Classic Mary Berry, Monday 26th February, 8:30pm, BBC One
Everyone’s lives are filled with disappointments (there’s a cheery start to the week’s blog). Mine include the fact that I was never good enough to play football for England. Or even QPR. Come to that, I only scraped into the school team. When they had an injury crisis. Another is that, so far, this august column has yet to come to the attention of the Pulitzer judges. But perhaps the most acute among my disappointments is that I shall never be Mary Berry.
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Clearly there is a rather obvious reason for this. But what I really mean is, I will never have even a smidge of her poise, her elegance or her sheer presence. The woman is simply extraordinary. She’s 82, and looks more than a decade younger. She is utterly immaculate, every single time you see her. How does she do it? Does she get up at 2am and spend six hours on her infinitesimally perfect hair, where not a single hirsute neutron is out of place?
How to get Mary Berry's look
I could discuss her quite remarkable barnet for the rest of the blog, but sadly I’m not paid to write about hair (if there was a byline photo it would be instantly obvious why – think William Hague meets Yul Brynner). So on to her new show, Classic Mary Berry, a six-part cookery series that sees her working in her (unsurprisingly immaculate and tasteful) kitchen, and going out and about to meet other chefs and cook with them.
We get off to a peculiar start, with Mary picking blackberries while her voiceover intones “I love it when the evenings draw in, and there’s a hint of wood smoke in the air.” It’s not late September, we’re practically in March! The nights stopped drawing in months ago, we’re on the cusp of spring and you’re picking blackberries!
All is quickly forgiven, however, when Mary introduces her first dish: Eggs Benedict Florentine. “Why have one, when you can have both together,” she winks, which is a motto by which I have lived my life. “It’s very simple,” she says, before embarking upon a dizzyingly complex series of manoeuvres. It’s a divine-looking dish, though, “a perfect breakfast, just to die for.” Unlike a 1970s fry up, complete with fried bread, which was quite literally a breakfast to die for.
Try these delicious recipes from Mary Berry
Next, she potters off to meet Swedish chef Niklas Ekstedt, who only ever cooks on a wood fire, yet has managed to win a Michelin star. He shows her how to cook celeriac over said wood fire. It involves, um, placing the entire celeriac bulb onto the wood fire, and leaving it for two hours. That’s a simple recipe, Mary! That said, who wants to wait for two hours, and only have celeriac to show for it? They’ll give anyone a Michelin star these days.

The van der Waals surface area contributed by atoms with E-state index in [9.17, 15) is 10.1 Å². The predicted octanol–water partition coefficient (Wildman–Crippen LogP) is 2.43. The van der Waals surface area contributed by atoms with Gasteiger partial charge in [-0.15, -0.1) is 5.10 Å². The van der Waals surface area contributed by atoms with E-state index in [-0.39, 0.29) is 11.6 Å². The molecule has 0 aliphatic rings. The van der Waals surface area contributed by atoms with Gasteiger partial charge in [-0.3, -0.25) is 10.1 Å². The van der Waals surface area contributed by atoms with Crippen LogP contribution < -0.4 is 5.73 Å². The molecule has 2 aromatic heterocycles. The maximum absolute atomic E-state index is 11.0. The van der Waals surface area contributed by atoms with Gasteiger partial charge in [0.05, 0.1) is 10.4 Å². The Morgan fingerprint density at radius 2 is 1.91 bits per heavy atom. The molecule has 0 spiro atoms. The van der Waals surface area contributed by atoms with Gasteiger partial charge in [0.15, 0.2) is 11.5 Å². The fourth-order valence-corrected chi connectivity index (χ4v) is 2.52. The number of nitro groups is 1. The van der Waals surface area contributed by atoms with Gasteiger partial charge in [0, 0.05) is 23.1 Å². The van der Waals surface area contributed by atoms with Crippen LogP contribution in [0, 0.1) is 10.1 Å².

Next, he makes her Swedish meatballs. Yum! Hold on! He’s mixing charcoal into his sauce. The man is clearly a looney, some sort of Scandi-imposter who is taking advantage of Mary’s good nature. How dare he! Mary tastes the sauce, and declares it exquisite, but that’s because she’s far too polite, far too decent, far too Mary, to do anything else.
Next, Mary makes mushroom galettes, using shop-bought pastry. “Life’s too short to make your own puff pastry.” Whaaat? This from the woman who once greeted a Bake Off contestant using shop-bought fondant by almost disembowelling them with a spatula. There’s still time for slow-cooked lamb shank, chocolate truffle pots, and crispy doughnuts with cloudberry jam, which is clearly a made-up fruit. Delicious!
100 Years Younger in 21 Days, Tuesday 27th February, 9pm, ITV
Another day, another programme about how to stop the ageing process. Indeed, not just stop it, but reverse it, turning us all into real life Benjamin Buttons. This one, though, is something of a hoot. It follows the progress of eight celebrities as they undergo a sort of physical and nutritional boot camp in Sardinia. Sardinia itself looks unbelievably beautiful, but it’s difficult to enjoy a holiday when you’re subjected to prune and kale purée and the occasional coffee enema.
In the traditional start for this type of programme, the slebs all meet at the airport, and all claim to be absolutely thrilled to learn that simply their favourite people ever are going on this journey with them. Just once, I’d like to see one of them proclaim their campmates boring, offensive and riddled with halitosis. Those involved are former Catchphrase host Roy Walker (77); Corrie-veteran Sherrie Hewson (67); astrologist Russell Grant (66); former Emmerdale star Claire King (55); hard-living pop star Shaun Ryder (55); Gogglebox’s Sandra Martin (55); Sid Owen, aka Riiickaaaaaaay, a stripling at 45; and Methuselah’s direct descendent and professional Dot Cotton-lookalike June Brown, a remarkably sprightly 90.
Read Jamie Oliver's tips on how to stay young
Before the series started shooting, each celeb underwent a series of tests to determine their face age, body age and brain age. The idea for the show is that between them, the celebrities can lower these three categories by a total of 100 years during their three-week stay in HMP Saladville. But first, the celebrities have to discover the results of their tests. Some of the celebs are worried their poor diet or lack of exercise might influence their results. Not so Shaun, who understandably chooses to focus instead on a history of addiction to crack cocaine and heroin. That’ll probably age you somewhat. And sure enough, he’s got a face age of 64, and a brain age and body age of 73. Sandra, who has takeaway for every single meal, and never exercises, has a body age of 69 and a brain age of 86. Meanwhile Russell has an impressively youthful brain age of 52. “There’s going to be a big but coming,” he cries. (Or did he mean ‘butt’?) And lo, his body is 85.